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I would like to compute the maximum likelihood estimator of a general two-dimensional discrete probability $p_{ij}$ with $i=1,\ldots,N$ and $j=1,\ldots,N$ given a set of counts $c_{ij}$ and the marginal probabilities $\sum_j p_{ij} = p^{(x)}_i$ and $\sum_i p_{ij} = p^{(y)}_j$. The values $c_{ij}$, $p^{(x)}_i$ and $p^{(y)}_j$ are inputs.

I would like to know if there is a closed form solution to the above problem.

I have worked on the problem using Lagrange multipliers. The objective function is $$ F\left(\{p_{ij}\}, \{\lambda^{(x)}_i\}, \{\lambda^{(y)}_j\}\right) = \sum_{ij} c_{ij} \log p_{ij} - \sum_{i} \lambda^{(x)}_i \left(\sum_j p_{ij} - p^{(x)}_i\right) - \sum_{j} \lambda^{(y)}_j \left(\sum_i p_{ij} - p^{(y)}_j\right). $$ The $p_{ij}$ derivatives result in the equations $p_{ij} = \frac{c_{ij}}{\lambda^{(x)}_i+\lambda^{(y)}_j}$ for all $i,j$. Substituting these equations into the $\lambda$ derivative conditions gives $$ \sum_j \frac{c_{ij}}{\lambda^{(x)}_i+\lambda^{(y)}_j} = p^{(x)}_i \text{ for all $i$} $$ and $$ \sum_i \frac{c_{ij}}{\lambda^{(x)}_i+\lambda^{(y)}_j} = p^{(y)}_j \text{ for all $j$}. $$

I do not know how to solve the above equations except by numerical methods. I would like a closed form if possible.

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  • $\begingroup$ Maximum likelihood estimation must involve a data set and a parametric family of probability distributions, right? What are those two in your problem? And what are $c_{i,j}$s? $\endgroup$ – Kumara Mar 4 '14 at 11:32
  • $\begingroup$ This is a general two-dimensional distribution over a finite set of possible outcomes. Let $X$ be a random variable over the set $\Omega = \{1,\ldots,N\} \times \{1,\ldots,N\}$. $c_{ij}$ is the number of occurrences of the tuple $(i,j)$ in the random sample of $X$ (this is the data set). The probability family is specified by the probability of each outcome, $\text{Prob}((i,j)) = p_{ij}$. The $p_{ij}$ are constrained by $\sum_i p_{ij} = p^{(x)}_j$ for all $j$ and $\sum_j p_{ij} = p^{(y)}_i$ for all $i$, where $p^{(x)}_j$ and $p^{(y)}_i$ are given information. $\endgroup$ – John Jumper Mar 7 '14 at 9:11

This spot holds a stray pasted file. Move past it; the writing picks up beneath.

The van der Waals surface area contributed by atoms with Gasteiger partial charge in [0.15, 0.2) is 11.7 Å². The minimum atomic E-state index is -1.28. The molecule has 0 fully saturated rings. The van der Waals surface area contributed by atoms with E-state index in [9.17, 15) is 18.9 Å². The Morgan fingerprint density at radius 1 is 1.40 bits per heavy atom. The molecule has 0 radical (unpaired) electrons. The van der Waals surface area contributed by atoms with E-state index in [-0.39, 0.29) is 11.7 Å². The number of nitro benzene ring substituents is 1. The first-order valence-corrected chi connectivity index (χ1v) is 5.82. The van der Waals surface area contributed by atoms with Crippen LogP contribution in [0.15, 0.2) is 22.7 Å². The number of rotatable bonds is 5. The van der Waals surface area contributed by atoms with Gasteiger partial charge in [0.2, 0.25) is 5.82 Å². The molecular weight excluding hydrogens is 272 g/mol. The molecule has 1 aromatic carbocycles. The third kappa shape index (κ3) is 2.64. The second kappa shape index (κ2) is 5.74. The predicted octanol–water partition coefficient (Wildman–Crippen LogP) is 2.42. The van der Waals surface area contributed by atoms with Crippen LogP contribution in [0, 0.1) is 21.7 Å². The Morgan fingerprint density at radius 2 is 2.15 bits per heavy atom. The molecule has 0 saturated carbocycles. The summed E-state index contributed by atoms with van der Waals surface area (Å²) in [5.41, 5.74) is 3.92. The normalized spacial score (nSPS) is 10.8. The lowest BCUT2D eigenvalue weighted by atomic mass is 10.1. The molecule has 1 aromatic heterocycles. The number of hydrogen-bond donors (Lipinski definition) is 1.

• $\begingroup$ Ah, I see. Then the problem is same as a problem of minimization of $D(\hat{p}\|p)$ over all $p$ satisfying the marginal constraints, because $\sum_{ij} c_{ij} \log p_{ij}=N^2 \sum_x \hat{p}(x) \log p(x)=N^2(-D(\hat{p}\|p)+\sum_x \hat{p}(x)\log \hat{p}(x))$. $\endgroup$ – Kumara Mar 8 '14 at 7:39
  • $\begingroup$ I haven't seen minimization of KL divergence on the second component over a family determined by marginal constraints. This monograph books.google.co.in/books/about/… by Imre Csiszar (Chapter 4) deals with only minimization of KL divergence on the first component over marginal constraints. I don't know whether this would be helpful to you at all. $\endgroup$ – Kumara Mar 8 '14 at 7:45
  • $\begingroup$ I appreciate the reference. Based on Ireland and Kullback (see the answer below), I ended up going with the minimum chi-square estimate with the marginal constraints, instead of maximum likelihood. This give me an optimization problem with a quadratic objective and linear constraints for the marginals and positivity constraints for the $p_{ij}$. This is solvable by standard quadratic programming solvers, which is quite helpful because the exact maximum likelihood equations tended to cause fits for non-linear root finding. $\endgroup$ – John Jumper Mar 9 '14 at 7:41
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I noticed that the problem is discussed extensively in Ireland and Kullback(!) 1968 (http://biomet.oxfordjournals.org/content/55/1/179.short), which also references earlier material. I derived the correct maximum likelihood conditions but according to Ireland, there is no known closed solution. They provide several iterative methods and discussions of other objective functions to solve this problem.

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